“Dreams are the bright creatures of poem and legend, who sport on earth in the night season.”
A handsome young man who finds himself the sole support of his mother and sister after his father’s death, Nicholas Nickleby is hopeful that his uncle, Ralph Nickleby, a weathy speculator in London, will assist the unfortunate family in its hour of need. Ralph’s cruel response, however, is to make Nicholas the assistant headmaster at a notoriously abusive school in northern England and to make his beautiful sister a seamstress and part-time hostess at his own parties. There she is subjected to innuendo and to the drunken intentions of men whose accounts help keep Ralph a wealthy man.
This early novel is pure melodrama, with the good characters being unbelievably good, and the evil being unbelievably bad. The multiple adventures of Nicholas through a variety of settings, both in the city and in the countryside, create a broad picture of life in England in the 1830s. Nicholas’s job as assistant headmaster exposes him to the horrors of so-called boarding schools for young boys, which were essentially warehouses for young children where they were forced into physical labor, kept malnourished, and beaten regularly. These abuses, based on Dickens’s personal observations, so horrified his readers that major reforms of these schools eventually resulted. When Nicholas, in frustration, finally beats headmaster Wackford Squeers for his abuse of the children, Nicholas and Smike, a crippled boy who has been the headmaster’s slave, escape together.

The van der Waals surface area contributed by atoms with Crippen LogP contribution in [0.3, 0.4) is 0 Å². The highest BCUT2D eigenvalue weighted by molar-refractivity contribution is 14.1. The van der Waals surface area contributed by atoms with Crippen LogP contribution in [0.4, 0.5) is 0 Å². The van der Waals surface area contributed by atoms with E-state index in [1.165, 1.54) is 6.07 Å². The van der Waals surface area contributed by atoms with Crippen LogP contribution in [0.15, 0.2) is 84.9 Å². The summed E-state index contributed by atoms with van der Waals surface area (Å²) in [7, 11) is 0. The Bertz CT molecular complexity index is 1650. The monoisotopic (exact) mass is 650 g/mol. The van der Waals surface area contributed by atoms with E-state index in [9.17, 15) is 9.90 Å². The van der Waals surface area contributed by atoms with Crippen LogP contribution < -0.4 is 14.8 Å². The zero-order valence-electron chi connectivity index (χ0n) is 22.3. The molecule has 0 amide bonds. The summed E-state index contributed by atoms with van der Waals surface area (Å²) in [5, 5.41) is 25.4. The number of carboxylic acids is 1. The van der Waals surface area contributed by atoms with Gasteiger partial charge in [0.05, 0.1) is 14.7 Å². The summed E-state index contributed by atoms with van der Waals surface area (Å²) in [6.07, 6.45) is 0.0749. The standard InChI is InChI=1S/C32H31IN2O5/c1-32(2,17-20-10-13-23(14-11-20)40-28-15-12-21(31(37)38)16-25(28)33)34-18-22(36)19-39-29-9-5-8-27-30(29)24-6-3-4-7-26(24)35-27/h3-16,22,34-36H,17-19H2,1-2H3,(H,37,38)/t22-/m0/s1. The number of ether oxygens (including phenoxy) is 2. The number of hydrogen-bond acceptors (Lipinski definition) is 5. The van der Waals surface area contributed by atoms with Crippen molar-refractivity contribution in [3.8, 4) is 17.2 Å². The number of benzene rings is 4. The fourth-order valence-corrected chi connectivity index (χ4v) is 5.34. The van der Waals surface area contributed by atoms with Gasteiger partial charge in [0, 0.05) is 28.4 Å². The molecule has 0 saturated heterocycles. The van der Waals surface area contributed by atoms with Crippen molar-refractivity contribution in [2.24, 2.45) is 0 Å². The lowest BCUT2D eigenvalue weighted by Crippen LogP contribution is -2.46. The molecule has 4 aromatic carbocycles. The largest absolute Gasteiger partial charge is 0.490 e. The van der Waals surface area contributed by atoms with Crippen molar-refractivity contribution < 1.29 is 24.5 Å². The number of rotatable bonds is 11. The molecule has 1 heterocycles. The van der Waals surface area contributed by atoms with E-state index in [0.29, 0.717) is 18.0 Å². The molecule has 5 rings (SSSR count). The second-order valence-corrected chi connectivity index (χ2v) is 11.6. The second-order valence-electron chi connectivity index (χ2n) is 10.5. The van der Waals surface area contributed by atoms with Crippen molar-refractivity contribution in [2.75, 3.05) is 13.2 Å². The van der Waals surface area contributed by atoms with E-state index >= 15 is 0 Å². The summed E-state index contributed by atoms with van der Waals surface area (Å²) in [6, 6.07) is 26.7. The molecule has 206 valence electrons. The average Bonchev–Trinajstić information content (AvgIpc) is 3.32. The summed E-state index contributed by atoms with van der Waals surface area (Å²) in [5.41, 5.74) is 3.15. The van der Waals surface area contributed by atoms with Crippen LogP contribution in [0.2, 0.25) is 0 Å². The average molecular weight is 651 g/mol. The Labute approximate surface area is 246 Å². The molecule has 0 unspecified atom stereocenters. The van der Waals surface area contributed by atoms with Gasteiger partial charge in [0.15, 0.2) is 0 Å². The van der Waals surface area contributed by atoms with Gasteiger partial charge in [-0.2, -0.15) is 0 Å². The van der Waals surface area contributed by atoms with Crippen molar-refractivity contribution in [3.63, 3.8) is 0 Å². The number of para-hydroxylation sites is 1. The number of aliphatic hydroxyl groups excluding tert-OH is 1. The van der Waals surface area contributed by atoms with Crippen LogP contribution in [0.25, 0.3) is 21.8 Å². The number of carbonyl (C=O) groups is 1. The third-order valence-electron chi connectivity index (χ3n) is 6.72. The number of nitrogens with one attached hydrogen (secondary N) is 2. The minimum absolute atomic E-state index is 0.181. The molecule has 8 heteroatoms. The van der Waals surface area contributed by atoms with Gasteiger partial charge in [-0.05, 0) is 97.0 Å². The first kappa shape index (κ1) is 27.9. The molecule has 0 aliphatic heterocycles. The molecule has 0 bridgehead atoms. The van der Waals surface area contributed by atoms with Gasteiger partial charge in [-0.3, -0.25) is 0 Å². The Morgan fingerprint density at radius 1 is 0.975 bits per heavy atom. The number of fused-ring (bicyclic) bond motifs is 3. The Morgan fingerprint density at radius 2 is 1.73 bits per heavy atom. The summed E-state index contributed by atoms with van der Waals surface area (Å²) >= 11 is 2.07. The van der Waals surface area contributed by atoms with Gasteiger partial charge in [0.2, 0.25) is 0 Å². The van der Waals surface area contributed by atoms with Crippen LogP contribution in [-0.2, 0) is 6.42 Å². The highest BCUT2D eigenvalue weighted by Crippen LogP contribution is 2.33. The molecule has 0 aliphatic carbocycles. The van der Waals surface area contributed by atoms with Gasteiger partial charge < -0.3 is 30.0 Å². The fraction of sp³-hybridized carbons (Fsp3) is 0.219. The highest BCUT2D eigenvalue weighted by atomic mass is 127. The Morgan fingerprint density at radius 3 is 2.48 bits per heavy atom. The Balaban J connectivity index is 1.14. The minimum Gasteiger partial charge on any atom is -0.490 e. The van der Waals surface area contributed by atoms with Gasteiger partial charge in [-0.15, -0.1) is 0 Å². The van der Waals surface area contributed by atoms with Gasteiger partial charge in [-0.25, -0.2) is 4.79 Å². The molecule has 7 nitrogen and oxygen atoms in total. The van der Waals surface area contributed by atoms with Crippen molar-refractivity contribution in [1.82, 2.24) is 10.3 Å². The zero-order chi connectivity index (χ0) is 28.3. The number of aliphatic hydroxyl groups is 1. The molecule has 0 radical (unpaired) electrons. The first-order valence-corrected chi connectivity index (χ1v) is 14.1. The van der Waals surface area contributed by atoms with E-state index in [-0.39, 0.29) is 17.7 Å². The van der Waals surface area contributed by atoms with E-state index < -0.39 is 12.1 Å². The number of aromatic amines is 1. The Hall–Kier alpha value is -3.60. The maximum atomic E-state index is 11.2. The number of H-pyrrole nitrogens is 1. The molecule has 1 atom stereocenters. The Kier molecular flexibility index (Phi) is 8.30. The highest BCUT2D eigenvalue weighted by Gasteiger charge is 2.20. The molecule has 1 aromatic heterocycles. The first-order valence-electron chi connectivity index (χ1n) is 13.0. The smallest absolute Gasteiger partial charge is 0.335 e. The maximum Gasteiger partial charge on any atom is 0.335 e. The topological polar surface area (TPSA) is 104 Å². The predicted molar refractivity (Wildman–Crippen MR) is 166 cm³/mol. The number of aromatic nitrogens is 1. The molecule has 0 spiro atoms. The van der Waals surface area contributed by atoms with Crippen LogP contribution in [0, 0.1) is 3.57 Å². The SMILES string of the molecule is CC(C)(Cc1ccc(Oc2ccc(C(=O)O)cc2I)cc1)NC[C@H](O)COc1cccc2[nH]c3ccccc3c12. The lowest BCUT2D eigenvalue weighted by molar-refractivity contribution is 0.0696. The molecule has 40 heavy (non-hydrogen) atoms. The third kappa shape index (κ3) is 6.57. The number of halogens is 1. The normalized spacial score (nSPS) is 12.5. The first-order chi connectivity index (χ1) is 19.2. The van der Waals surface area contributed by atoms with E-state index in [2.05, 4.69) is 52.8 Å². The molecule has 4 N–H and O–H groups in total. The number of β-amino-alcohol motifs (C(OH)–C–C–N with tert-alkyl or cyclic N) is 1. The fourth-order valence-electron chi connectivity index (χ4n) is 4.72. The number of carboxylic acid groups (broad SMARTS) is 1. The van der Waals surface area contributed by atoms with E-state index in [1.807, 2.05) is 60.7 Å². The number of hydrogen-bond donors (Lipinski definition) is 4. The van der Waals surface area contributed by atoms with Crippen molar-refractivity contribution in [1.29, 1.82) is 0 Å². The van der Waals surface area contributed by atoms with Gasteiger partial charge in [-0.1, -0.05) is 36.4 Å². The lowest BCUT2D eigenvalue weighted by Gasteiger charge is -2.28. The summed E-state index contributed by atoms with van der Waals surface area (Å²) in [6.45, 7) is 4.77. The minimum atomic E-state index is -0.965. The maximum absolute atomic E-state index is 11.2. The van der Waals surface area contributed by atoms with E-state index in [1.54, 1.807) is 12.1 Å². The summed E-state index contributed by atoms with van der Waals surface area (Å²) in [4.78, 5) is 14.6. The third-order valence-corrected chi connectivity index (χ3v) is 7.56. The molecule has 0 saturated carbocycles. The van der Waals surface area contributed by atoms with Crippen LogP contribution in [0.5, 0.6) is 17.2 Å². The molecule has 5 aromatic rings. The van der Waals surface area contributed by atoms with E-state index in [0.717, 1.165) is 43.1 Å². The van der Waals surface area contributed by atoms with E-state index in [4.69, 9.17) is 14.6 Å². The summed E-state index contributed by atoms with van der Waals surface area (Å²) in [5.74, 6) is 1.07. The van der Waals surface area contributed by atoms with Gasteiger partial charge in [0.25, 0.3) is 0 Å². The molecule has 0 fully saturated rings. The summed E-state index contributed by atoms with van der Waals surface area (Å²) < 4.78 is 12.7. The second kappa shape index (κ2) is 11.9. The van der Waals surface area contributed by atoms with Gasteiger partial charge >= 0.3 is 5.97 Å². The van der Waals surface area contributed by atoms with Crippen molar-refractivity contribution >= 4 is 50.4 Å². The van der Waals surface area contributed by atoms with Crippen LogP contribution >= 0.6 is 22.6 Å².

Their interlude with a traveling theatrical company, led by friendly Vincent Crummles, gives Nicholas much needed emotional support and provides Smike with a temporary home–until Nicholas is called to return to England to rescue his sister from unwanted attentions fostered by her uncle. Eventually Nicholas works in London for the saintly Cheeryble brothers and meets Madeline Bray, the love of his life.
Long recognized as one of Dickens’s best novels for its wide assortment of characters, the novel mixes delightful humor with the pathos. The complex plot employs coincidence and miraculous interventions to save the day for the good characters while well-deserved disasters befall the evil ones. Dickens’s vibrant descriptions bring people, places, and scenes fully to life, and the realistically described social conditions provide a clear vision of life’s travails.
Despite its great length, the novel is a fast read–and fun–but it is soap opera-like in its ups and downs, and the main characters are not fully developed. One knows little about Nicholas except what one “sees”–that he has a kind heart and acts on it–but we know little about his inner life. (David Copperfield and Pip in Great Expectations are still ten and twenty years away.) Sentimental and occasionally bathetic, the novel involves the reader in the social abuses, some of which were improved as a direct result of this book’s publication.
Notes: The film production of this novel, directed by Douglas McGrath, won the Golden Globe Award in 2003 for Best Motion Picture Musical or Comedy.